"Those who have experienced Paris have advantage over those who have not. We are the ones who have glimpsed a little bit of heaven, down here on earth." - Deirdre Kelly

Tuesday, January 03, 2012

The International Herald Tribune

"The people must know before they can act,
and there is no educator to compare with the press."
- Ida B. Wells, 19th century journalist, newspaper editor

One of the great appeals of travel is the opportunity to completely get away from your everyday life, your everyday world - I suspect that's where the travel term 'getaway' comes from.

It's an incredibly liberating feeling/experience - especially if you travel to a foreign country. This is accomplished in several ways, but the two of the most noticable ways are: a) U.S. local and national news updates are largely absent; b) foreign travel tends to expose you to not only the local and national news of the country you're in, but also the local and national news of the continent (or region) you're visiting.

Mr. Gorgeous
Reading the morning papers in Paris

Back 'in the day,' before Ereaders and iPads, a traveller had to lug their books with them. And once you got to a country where English was not the official language - you were out of luck, except for rare precious finds like Galignani's. But, since 1887 in Europe (1928 worldwide) there has been one constant source of world news, written in English - the Paris published, New York Times affiliated, International Herald Tribune (IHT).

Librairie Papeterie
My neighborhood newspaper stand in Paris

Every morning in Paris starts the same: Peter and I leave mom and the children sleeping and take Coco for her morning walk - our route is always the same. Our first stop is a two+ block-long stroll to our neighborhood newspaper stand - where we buy copies of the International Herald Tribune and the Financial Times (the London published international business newspaper). Next we stroll to one of our two favorite neighborhood cafes and sit at our favorite table.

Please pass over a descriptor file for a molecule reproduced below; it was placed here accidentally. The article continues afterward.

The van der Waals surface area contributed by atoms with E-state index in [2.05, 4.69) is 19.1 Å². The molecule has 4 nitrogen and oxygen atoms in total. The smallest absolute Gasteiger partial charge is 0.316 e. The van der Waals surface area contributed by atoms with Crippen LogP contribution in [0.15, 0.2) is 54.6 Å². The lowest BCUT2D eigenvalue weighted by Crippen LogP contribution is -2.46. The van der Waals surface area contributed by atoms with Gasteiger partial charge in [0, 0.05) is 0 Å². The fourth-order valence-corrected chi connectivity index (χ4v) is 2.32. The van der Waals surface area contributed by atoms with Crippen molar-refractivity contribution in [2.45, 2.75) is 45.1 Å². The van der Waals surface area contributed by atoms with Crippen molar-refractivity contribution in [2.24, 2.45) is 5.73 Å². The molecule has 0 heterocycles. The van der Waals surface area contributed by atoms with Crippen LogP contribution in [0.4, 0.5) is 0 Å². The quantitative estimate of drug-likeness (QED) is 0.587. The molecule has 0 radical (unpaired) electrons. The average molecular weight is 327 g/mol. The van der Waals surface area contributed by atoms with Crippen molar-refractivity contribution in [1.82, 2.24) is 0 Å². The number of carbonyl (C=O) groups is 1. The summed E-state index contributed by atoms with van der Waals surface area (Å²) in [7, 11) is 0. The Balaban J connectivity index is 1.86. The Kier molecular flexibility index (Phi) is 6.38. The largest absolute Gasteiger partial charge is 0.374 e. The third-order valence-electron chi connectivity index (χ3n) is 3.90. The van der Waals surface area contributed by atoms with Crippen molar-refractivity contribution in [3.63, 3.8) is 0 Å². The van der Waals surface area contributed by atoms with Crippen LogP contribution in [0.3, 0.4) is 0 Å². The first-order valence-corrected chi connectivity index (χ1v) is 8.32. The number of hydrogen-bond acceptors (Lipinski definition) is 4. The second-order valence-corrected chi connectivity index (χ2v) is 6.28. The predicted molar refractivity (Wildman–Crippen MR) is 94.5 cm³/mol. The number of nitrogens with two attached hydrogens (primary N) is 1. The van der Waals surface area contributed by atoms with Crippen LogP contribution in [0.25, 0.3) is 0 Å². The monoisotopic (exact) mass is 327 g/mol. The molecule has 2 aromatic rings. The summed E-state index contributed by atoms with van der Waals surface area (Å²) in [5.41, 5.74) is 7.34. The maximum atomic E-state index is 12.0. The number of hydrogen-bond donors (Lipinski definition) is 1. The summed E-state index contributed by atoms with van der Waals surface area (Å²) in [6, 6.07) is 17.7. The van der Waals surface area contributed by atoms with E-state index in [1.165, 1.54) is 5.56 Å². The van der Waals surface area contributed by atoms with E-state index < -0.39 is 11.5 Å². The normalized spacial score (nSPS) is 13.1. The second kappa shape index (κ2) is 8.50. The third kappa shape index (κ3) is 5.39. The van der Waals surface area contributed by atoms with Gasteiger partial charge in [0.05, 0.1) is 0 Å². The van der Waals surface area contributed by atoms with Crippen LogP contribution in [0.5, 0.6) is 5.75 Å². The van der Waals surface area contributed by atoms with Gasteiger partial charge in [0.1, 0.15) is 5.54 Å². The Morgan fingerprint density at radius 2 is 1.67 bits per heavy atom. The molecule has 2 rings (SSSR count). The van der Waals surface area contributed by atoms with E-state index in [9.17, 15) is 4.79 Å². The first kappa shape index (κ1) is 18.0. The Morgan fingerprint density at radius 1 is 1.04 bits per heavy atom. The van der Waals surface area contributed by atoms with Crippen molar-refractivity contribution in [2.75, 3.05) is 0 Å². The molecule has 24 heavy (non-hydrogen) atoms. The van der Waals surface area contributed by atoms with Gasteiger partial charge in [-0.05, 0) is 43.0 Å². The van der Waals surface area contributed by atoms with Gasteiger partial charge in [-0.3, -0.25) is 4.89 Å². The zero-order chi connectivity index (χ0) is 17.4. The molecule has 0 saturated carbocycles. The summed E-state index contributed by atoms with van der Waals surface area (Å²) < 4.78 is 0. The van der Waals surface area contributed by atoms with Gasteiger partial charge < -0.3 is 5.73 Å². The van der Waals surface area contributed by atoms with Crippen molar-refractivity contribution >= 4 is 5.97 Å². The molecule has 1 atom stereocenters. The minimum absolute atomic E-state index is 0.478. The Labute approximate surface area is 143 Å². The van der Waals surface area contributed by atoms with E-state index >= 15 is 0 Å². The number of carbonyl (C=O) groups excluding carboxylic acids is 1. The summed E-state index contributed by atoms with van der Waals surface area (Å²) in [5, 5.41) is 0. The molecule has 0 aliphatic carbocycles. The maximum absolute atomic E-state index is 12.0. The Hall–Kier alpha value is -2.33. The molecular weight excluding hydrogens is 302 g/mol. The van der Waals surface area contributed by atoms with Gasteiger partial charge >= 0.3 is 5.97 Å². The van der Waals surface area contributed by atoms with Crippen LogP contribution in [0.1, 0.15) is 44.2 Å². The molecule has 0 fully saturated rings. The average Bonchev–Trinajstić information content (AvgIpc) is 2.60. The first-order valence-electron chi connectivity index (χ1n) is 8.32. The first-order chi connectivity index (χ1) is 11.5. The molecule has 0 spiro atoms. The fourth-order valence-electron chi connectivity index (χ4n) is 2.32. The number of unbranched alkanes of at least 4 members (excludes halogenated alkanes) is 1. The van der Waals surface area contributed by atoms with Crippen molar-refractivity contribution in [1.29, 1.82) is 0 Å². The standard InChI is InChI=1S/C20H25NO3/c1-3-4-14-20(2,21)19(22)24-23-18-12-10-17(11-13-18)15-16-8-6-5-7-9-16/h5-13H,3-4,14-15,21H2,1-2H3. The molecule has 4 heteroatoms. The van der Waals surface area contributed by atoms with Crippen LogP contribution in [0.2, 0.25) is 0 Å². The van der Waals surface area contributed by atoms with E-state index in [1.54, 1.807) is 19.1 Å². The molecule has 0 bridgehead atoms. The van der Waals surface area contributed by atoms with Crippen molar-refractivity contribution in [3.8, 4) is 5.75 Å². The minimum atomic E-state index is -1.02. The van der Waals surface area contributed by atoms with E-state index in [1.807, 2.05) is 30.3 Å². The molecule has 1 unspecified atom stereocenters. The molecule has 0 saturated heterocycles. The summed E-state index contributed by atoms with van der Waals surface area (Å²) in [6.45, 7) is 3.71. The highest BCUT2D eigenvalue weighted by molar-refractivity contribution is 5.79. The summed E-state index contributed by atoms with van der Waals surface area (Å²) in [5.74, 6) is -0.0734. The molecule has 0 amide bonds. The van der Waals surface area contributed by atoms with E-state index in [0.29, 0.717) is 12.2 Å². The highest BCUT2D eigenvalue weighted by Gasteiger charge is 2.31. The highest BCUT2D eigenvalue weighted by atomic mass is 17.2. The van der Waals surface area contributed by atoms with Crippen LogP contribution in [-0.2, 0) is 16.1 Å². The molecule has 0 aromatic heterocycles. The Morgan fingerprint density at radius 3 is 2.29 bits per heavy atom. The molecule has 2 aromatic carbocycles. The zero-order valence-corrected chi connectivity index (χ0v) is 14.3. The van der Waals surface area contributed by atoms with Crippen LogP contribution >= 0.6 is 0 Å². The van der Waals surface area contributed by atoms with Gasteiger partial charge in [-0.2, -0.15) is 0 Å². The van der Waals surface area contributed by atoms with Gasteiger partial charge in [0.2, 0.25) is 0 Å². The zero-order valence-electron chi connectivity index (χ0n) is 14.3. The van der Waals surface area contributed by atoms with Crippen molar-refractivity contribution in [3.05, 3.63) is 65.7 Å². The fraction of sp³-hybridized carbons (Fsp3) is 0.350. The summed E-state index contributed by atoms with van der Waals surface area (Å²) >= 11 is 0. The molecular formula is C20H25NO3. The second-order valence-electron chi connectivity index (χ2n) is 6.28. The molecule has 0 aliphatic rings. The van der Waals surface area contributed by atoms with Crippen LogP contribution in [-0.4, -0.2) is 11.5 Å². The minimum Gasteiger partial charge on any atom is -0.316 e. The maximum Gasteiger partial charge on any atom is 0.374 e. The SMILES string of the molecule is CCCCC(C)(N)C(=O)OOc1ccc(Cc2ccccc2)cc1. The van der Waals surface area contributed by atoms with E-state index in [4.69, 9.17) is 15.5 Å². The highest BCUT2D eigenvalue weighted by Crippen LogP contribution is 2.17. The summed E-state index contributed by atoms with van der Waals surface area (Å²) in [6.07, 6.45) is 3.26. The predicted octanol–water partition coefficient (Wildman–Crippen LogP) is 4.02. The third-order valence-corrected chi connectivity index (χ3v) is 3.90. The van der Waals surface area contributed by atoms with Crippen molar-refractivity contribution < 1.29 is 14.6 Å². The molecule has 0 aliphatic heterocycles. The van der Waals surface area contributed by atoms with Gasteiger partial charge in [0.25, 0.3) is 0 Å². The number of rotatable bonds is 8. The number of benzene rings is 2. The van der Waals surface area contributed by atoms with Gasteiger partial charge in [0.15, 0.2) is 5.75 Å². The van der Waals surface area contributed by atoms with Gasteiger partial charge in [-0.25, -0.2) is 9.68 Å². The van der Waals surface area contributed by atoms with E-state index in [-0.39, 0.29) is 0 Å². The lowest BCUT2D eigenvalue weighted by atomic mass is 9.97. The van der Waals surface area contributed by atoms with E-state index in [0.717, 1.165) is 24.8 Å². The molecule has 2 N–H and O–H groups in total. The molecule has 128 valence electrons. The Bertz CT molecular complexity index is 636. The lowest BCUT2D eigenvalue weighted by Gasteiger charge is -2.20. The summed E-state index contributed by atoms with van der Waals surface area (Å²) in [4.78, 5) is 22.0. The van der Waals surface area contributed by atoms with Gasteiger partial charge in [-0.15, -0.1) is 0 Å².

Petit Dejeuner (Parisian Breakfast)

Of course, one cannot properly read the morning paper without an accompanying delicious petit dejeuner and yummy cafe cremeOui, this is absolutely essential!

Cafe Creme

On the final leg of our daily morning Coco walk ritual:
baguettes and croissants (for the family) 
and the IHT for mom ;-) 

The International Herald Tribune (IHT)  is divided into 6 compact global sections: Asia, Europe, Middle East, Africa, Americas, and the U.S. And within each of these regional-world sections are the sub-sections: business, technology, science, health, sports, opinion, style, travel, jobs, and real estate (while devoted to global busniess news, the Financial Times has similar sections). Okay, right about now you're asking: "Temple, where does reading foreign/English newspapers fit into the whole getaway-liberating-travel-experience?" Here's how...

Reading IHT offers an integrated view of the world. I don't mean that the sections are seamlessly bound. I mean that the reader is able to get a real-time glimpse of the world, where the U.S. is integrated into a comprehensive 'understanding.' Reading IHT gives you a better understanding of the nuances of global life (poltical and cultural) - nuances that are, sadly, mainly lost in U.S. only newspapers. Also, it's very interesting to read about the mundane lives of different peoples. Yes, I require all of my students to read IHT (a lot of the content is available online for free).  

I read IHT whenever I'm overseas. But I enjoy the newspaper so much, I've always wanted to have it delivered to my home. For years it was not possible, but recently the New York Times has offered IHT subscription services. Because the IHT is published in, and shipped from Paris, a daily home paper delivery is very expensive: $420 per year (EEK!) and, since I live in the Midwest, the papers would be at least 2 days old.

When I got my latest Sony Ereader,  I learned that I can buy a $14 monthly subscription (from Sony's Estore) to IHT delivered directly to my reader. Better yet, I can buy a daily issue for $1 - this is an affordable fitting alternative for me because, with all of the daily reading I do, I rarely have the time to read the newspaper, cover to cover, daily. Barnes & Nobles' Nook has the same Estore offer, but Amazon's Kindle only offers the monthly rate :-(

Reading the International Herald Tribune digitally works for me while I'm State's side, but when I'm in Paris (or overseas), I'll always visit my neighbhorhood newstand and read it over petit dejeuner and cafe creme, in my favorite cafe; while cuddling with Mr. Gorgeous, with Coco on my lap...

Happy Reading!

Vivre! Rire! Aimer!



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